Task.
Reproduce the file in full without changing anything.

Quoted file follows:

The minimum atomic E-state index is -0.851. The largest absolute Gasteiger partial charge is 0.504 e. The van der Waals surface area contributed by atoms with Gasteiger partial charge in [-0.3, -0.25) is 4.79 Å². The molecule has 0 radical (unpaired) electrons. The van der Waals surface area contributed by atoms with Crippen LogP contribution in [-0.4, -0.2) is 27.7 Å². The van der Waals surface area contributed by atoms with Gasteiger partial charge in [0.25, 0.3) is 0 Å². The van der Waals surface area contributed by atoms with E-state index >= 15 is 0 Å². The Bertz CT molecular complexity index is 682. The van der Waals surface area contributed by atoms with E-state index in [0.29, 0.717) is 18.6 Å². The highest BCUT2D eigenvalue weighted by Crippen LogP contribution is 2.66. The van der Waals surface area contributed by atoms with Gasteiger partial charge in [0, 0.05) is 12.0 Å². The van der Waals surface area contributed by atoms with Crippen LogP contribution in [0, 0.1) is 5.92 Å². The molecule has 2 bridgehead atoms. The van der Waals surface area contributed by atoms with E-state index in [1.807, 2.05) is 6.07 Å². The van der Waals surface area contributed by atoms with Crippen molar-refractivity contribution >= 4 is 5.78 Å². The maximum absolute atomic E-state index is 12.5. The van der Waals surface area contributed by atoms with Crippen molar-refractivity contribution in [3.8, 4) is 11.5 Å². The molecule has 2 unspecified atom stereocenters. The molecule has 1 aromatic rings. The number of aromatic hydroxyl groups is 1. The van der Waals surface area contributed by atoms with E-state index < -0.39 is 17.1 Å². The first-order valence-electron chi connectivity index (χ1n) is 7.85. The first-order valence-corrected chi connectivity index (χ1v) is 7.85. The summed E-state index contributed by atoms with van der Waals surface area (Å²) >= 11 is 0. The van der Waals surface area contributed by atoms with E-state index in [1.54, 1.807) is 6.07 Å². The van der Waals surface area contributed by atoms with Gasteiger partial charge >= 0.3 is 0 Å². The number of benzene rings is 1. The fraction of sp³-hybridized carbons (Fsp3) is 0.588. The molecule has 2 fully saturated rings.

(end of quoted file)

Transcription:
The minimum atomic E-state index is -0.851. The largest absolute Gasteiger partial charge is 0.504 e. The van der Waals surface area contributed by atoms with Gasteiger partial charge in [-0.3, -0.25) is 4.79 Å². The molecule has 0 radical (unpaired) electrons. The van der Waals surface area contributed by atoms with Crippen LogP contribution in [-0.4, -0.2) is 27.7 Å². The van der Waals surface area contributed by atoms with Gasteiger partial charge in [0.25, 0.3) is 0 Å². The van der Waals surface area contributed by atoms with E-state index >= 15 is 0 Å². The Bertz CT molecular complexity index is 682. The van der Waals surface area contributed by atoms with E-state index in [0.29, 0.717) is 18.6 Å². The highest BCUT2D eigenvalue weighted by Crippen LogP contribution is 2.66. The van der Waals surface area contributed by atoms with Gasteiger partial charge in [0, 0.05) is 12.0 Å². The van der Waals surface area contributed by atoms with Crippen LogP contribution in [0, 0.1) is 5.92 Å². The molecule has 2 bridgehead atoms. The van der Waals surface area contributed by atoms with E-state index in [1.807, 2.05) is 6.07 Å². The van der Waals surface area contributed by atoms with Crippen molar-refractivity contribution >= 4 is 5.78 Å². The maximum absolute atomic E-state index is 12.5. The van der Waals surface area contributed by atoms with Crippen molar-refractivity contribution in [3.8, 4) is 11.5 Å². The molecule has 2 unspecified atom stereocenters. The molecule has 1 aromatic rings. The number of aromatic hydroxyl groups is 1. The van der Waals surface area contributed by atoms with E-state index < -0.39 is 17.1 Å². The first-order valence-electron chi connectivity index (χ1n) is 7.85. The first-order valence-corrected chi connectivity index (χ1v) is 7.85. The summed E-state index contributed by atoms with van der Waals surface area (Å²) >= 11 is 0. The van der Waals surface area contributed by atoms with E-state index in [1.54, 1.807) is 6.07 Å². The van der Waals surface area contributed by atoms with Gasteiger partial charge >= 0.3 is 0 Å². The number of benzene rings is 1. The fraction of sp³-hybridized carbons (Fsp3) is 0.588. The molecule has 2 fully saturated rings.